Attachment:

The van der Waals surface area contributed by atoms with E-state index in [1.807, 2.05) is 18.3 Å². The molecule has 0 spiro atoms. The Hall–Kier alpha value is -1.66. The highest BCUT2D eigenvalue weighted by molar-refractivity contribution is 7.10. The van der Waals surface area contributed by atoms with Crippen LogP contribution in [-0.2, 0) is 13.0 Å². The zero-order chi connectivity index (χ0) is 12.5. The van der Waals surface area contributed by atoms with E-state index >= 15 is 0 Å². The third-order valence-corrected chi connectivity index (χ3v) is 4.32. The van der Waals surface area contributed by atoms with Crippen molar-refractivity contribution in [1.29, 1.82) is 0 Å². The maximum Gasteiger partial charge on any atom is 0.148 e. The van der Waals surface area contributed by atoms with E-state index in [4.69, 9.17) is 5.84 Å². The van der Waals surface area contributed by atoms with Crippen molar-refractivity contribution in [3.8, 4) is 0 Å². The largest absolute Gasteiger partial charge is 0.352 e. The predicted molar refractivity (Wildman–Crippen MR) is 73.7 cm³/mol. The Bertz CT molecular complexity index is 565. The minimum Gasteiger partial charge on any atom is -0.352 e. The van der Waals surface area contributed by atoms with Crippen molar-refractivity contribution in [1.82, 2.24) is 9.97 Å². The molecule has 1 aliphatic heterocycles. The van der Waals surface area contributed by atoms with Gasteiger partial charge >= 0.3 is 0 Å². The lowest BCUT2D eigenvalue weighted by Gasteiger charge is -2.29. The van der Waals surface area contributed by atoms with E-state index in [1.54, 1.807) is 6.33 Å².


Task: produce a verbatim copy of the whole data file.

The van der Waals surface area contributed by atoms with E-state index in [1.807, 2.05) is 18.3 Å². The molecule has 0 spiro atoms. The Hall–Kier alpha value is -1.66. The highest BCUT2D eigenvalue weighted by molar-refractivity contribution is 7.10. The van der Waals surface area contributed by atoms with Crippen LogP contribution in [-0.2, 0) is 13.0 Å². The zero-order chi connectivity index (χ0) is 12.5. The van der Waals surface area contributed by atoms with E-state index >= 15 is 0 Å². The third-order valence-corrected chi connectivity index (χ3v) is 4.32. The van der Waals surface area contributed by atoms with Crippen molar-refractivity contribution in [1.29, 1.82) is 0 Å². The maximum Gasteiger partial charge on any atom is 0.148 e. The van der Waals surface area contributed by atoms with E-state index in [4.69, 9.17) is 5.84 Å². The van der Waals surface area contributed by atoms with Crippen molar-refractivity contribution in [3.8, 4) is 0 Å². The largest absolute Gasteiger partial charge is 0.352 e. The predicted molar refractivity (Wildman–Crippen MR) is 73.7 cm³/mol. The Bertz CT molecular complexity index is 565. The minimum Gasteiger partial charge on any atom is -0.352 e. The van der Waals surface area contributed by atoms with Crippen molar-refractivity contribution in [1.82, 2.24) is 9.97 Å². The molecule has 1 aliphatic heterocycles. The van der Waals surface area contributed by atoms with Gasteiger partial charge >= 0.3 is 0 Å². The lowest BCUT2D eigenvalue weighted by Gasteiger charge is -2.29. The van der Waals surface area contributed by atoms with E-state index in [1.54, 1.807) is 6.33 Å².